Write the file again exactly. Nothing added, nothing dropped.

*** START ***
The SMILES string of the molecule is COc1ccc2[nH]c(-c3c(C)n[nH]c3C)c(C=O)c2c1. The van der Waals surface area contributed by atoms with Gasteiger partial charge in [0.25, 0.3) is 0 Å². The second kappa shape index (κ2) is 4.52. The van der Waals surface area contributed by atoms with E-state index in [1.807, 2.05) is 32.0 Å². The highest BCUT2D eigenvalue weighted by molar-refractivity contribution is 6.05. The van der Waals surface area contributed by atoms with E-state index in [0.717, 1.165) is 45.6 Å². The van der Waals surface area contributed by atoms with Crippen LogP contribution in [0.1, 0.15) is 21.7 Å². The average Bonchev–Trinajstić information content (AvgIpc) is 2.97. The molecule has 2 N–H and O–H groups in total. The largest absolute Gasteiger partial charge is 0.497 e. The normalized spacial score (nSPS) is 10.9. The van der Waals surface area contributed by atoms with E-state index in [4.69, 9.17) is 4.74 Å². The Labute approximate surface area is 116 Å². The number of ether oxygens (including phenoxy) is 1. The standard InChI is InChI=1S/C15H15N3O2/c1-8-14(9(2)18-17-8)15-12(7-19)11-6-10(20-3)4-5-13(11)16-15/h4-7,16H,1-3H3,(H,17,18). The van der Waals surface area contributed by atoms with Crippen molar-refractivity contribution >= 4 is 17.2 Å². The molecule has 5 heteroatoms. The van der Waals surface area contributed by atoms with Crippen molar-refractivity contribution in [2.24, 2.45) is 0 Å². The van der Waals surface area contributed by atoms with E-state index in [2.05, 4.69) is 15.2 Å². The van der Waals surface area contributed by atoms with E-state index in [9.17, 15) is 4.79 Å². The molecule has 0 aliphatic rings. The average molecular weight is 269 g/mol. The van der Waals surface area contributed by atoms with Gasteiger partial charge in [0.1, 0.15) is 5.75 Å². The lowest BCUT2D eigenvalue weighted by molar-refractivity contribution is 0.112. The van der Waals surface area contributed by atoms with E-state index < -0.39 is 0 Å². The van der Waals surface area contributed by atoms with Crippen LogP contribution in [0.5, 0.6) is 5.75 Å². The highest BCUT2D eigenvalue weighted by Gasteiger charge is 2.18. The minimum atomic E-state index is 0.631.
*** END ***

The SMILES string of the molecule is COc1ccc2[nH]c(-c3c(C)n[nH]c3C)c(C=O)c2c1. The van der Waals surface area contributed by atoms with Gasteiger partial charge in [0.25, 0.3) is 0 Å². The second kappa shape index (κ2) is 4.52. The van der Waals surface area contributed by atoms with E-state index in [1.807, 2.05) is 32.0 Å². The highest BCUT2D eigenvalue weighted by molar-refractivity contribution is 6.05. The van der Waals surface area contributed by atoms with E-state index in [0.717, 1.165) is 45.6 Å². The van der Waals surface area contributed by atoms with Crippen LogP contribution in [0.1, 0.15) is 21.7 Å². The average Bonchev–Trinajstić information content (AvgIpc) is 2.97. The molecule has 2 N–H and O–H groups in total. The largest absolute Gasteiger partial charge is 0.497 e. The normalized spacial score (nSPS) is 10.9. The van der Waals surface area contributed by atoms with E-state index in [4.69, 9.17) is 4.74 Å². The Labute approximate surface area is 116 Å². The number of ether oxygens (including phenoxy) is 1. The standard InChI is InChI=1S/C15H15N3O2/c1-8-14(9(2)18-17-8)15-12(7-19)11-6-10(20-3)4-5-13(11)16-15/h4-7,16H,1-3H3,(H,17,18). The van der Waals surface area contributed by atoms with Crippen molar-refractivity contribution >= 4 is 17.2 Å². The molecule has 5 heteroatoms. The van der Waals surface area contributed by atoms with Crippen molar-refractivity contribution in [2.24, 2.45) is 0 Å². The van der Waals surface area contributed by atoms with E-state index in [2.05, 4.69) is 15.2 Å². The van der Waals surface area contributed by atoms with E-state index in [9.17, 15) is 4.79 Å². The molecule has 0 aliphatic rings. The average molecular weight is 269 g/mol. The van der Waals surface area contributed by atoms with Gasteiger partial charge in [0.1, 0.15) is 5.75 Å². The lowest BCUT2D eigenvalue weighted by molar-refractivity contribution is 0.112. The van der Waals surface area contributed by atoms with E-state index < -0.39 is 0 Å². The van der Waals surface area contributed by atoms with Crippen LogP contribution in [0.5, 0.6) is 5.75 Å². The highest BCUT2D eigenvalue weighted by Gasteiger charge is 2.18. The minimum atomic E-state index is 0.631.